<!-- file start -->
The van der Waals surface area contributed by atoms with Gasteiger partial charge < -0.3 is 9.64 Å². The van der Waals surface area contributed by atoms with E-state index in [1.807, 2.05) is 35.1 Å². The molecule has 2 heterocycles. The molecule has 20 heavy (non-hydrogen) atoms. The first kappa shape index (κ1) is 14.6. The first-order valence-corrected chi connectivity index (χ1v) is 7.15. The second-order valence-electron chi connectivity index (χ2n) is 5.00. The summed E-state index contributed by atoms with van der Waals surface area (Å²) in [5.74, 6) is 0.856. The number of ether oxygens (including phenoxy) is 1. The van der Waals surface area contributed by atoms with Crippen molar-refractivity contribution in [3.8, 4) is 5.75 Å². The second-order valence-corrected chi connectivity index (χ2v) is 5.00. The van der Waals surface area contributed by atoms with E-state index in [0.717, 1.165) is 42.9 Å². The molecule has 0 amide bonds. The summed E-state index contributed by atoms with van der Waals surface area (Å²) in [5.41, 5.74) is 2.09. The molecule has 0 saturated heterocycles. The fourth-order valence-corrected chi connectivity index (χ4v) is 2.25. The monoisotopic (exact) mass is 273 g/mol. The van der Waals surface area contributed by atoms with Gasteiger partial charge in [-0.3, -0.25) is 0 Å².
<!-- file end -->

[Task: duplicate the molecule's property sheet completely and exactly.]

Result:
The van der Waals surface area contributed by atoms with Gasteiger partial charge < -0.3 is 9.64 Å². The van der Waals surface area contributed by atoms with E-state index in [1.807, 2.05) is 35.1 Å². The molecule has 2 heterocycles. The molecule has 20 heavy (non-hydrogen) atoms. The first kappa shape index (κ1) is 14.6. The first-order valence-corrected chi connectivity index (χ1v) is 7.15. The second-order valence-electron chi connectivity index (χ2n) is 5.00. The summed E-state index contributed by atoms with van der Waals surface area (Å²) in [5.74, 6) is 0.856. The number of ether oxygens (including phenoxy) is 1. The van der Waals surface area contributed by atoms with Crippen molar-refractivity contribution in [3.8, 4) is 5.75 Å². The second-order valence-corrected chi connectivity index (χ2v) is 5.00. The van der Waals surface area contributed by atoms with E-state index in [0.717, 1.165) is 42.9 Å². The molecule has 0 amide bonds. The summed E-state index contributed by atoms with van der Waals surface area (Å²) in [5.41, 5.74) is 2.09. The molecule has 0 saturated heterocycles. The fourth-order valence-corrected chi connectivity index (χ4v) is 2.25. The monoisotopic (exact) mass is 273 g/mol. The van der Waals surface area contributed by atoms with Gasteiger partial charge in [-0.3, -0.25) is 0 Å².